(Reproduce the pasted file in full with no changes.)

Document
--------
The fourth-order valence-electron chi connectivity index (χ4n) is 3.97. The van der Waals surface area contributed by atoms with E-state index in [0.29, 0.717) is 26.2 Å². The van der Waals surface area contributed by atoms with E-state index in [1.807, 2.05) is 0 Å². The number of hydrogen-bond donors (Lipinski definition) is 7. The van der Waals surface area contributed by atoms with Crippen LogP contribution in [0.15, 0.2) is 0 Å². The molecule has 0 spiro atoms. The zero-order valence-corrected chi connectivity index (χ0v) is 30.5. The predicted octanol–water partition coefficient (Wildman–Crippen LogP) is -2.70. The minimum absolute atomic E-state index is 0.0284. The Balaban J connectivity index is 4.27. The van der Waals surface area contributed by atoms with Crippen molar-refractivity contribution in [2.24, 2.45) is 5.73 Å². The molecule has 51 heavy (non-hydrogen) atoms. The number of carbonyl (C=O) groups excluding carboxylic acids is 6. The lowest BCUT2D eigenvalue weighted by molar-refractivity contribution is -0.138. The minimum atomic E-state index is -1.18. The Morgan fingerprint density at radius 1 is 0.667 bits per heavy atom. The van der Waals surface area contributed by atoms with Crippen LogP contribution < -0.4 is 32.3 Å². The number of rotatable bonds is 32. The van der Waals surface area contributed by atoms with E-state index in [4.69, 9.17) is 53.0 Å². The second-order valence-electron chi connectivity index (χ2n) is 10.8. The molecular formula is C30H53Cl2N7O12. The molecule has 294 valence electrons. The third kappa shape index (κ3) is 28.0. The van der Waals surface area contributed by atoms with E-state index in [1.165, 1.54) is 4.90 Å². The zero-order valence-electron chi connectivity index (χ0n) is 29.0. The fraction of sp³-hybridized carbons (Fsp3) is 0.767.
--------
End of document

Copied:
The fourth-order valence-electron chi connectivity index (χ4n) is 3.97. The van der Waals surface area contributed by atoms with E-state index in [0.29, 0.717) is 26.2 Å². The van der Waals surface area contributed by atoms with E-state index in [1.807, 2.05) is 0 Å². The number of hydrogen-bond donors (Lipinski definition) is 7. The van der Waals surface area contributed by atoms with Crippen LogP contribution in [0.15, 0.2) is 0 Å². The molecule has 0 spiro atoms. The zero-order valence-corrected chi connectivity index (χ0v) is 30.5. The predicted octanol–water partition coefficient (Wildman–Crippen LogP) is -2.70. The minimum absolute atomic E-state index is 0.0284. The Balaban J connectivity index is 4.27. The van der Waals surface area contributed by atoms with Crippen molar-refractivity contribution in [2.24, 2.45) is 5.73 Å². The molecule has 51 heavy (non-hydrogen) atoms. The number of carbonyl (C=O) groups excluding carboxylic acids is 6. The lowest BCUT2D eigenvalue weighted by molar-refractivity contribution is -0.138. The minimum atomic E-state index is -1.18. The Morgan fingerprint density at radius 1 is 0.667 bits per heavy atom. The van der Waals surface area contributed by atoms with Crippen LogP contribution < -0.4 is 32.3 Å². The number of rotatable bonds is 32. The van der Waals surface area contributed by atoms with E-state index in [4.69, 9.17) is 53.0 Å². The second-order valence-electron chi connectivity index (χ2n) is 10.8. The molecular formula is C30H53Cl2N7O12. The molecule has 294 valence electrons. The third kappa shape index (κ3) is 28.0. The van der Waals surface area contributed by atoms with E-state index in [1.165, 1.54) is 4.90 Å². The zero-order valence-electron chi connectivity index (χ0n) is 29.0. The fraction of sp³-hybridized carbons (Fsp3) is 0.767.